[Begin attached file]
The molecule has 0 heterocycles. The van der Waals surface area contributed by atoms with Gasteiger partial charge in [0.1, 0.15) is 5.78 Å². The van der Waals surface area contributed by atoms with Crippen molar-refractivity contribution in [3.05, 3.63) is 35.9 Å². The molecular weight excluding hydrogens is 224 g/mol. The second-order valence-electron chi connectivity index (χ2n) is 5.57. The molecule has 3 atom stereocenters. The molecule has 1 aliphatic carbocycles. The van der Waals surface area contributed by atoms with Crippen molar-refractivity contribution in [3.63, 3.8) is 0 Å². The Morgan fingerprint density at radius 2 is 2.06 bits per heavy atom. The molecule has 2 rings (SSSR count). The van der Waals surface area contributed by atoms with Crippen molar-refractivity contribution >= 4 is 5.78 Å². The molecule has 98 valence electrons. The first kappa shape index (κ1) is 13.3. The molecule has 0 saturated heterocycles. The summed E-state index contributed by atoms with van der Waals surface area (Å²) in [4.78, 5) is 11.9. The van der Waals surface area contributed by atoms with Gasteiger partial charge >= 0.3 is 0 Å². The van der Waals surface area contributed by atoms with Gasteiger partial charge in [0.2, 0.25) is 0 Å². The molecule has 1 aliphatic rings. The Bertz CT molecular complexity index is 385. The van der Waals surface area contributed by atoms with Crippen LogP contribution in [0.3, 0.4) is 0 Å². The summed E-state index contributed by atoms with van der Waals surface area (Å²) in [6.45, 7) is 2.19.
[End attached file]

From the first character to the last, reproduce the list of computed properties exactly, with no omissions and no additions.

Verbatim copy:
The molecule has 0 heterocycles. The van der Waals surface area contributed by atoms with Gasteiger partial charge in [0.1, 0.15) is 5.78 Å². The van der Waals surface area contributed by atoms with Crippen molar-refractivity contribution in [3.05, 3.63) is 35.9 Å². The molecular weight excluding hydrogens is 224 g/mol. The second-order valence-electron chi connectivity index (χ2n) is 5.57. The molecule has 3 atom stereocenters. The molecule has 1 aliphatic carbocycles. The van der Waals surface area contributed by atoms with Crippen molar-refractivity contribution in [3.63, 3.8) is 0 Å². The Morgan fingerprint density at radius 2 is 2.06 bits per heavy atom. The molecule has 2 rings (SSSR count). The van der Waals surface area contributed by atoms with Crippen molar-refractivity contribution >= 4 is 5.78 Å². The molecule has 98 valence electrons. The first kappa shape index (κ1) is 13.3. The molecule has 0 saturated heterocycles. The summed E-state index contributed by atoms with van der Waals surface area (Å²) in [4.78, 5) is 11.9. The van der Waals surface area contributed by atoms with Gasteiger partial charge >= 0.3 is 0 Å². The van der Waals surface area contributed by atoms with Gasteiger partial charge in [0.2, 0.25) is 0 Å². The molecule has 1 aliphatic rings. The Bertz CT molecular complexity index is 385. The van der Waals surface area contributed by atoms with Crippen LogP contribution in [0.3, 0.4) is 0 Å². The summed E-state index contributed by atoms with van der Waals surface area (Å²) in [6.45, 7) is 2.19.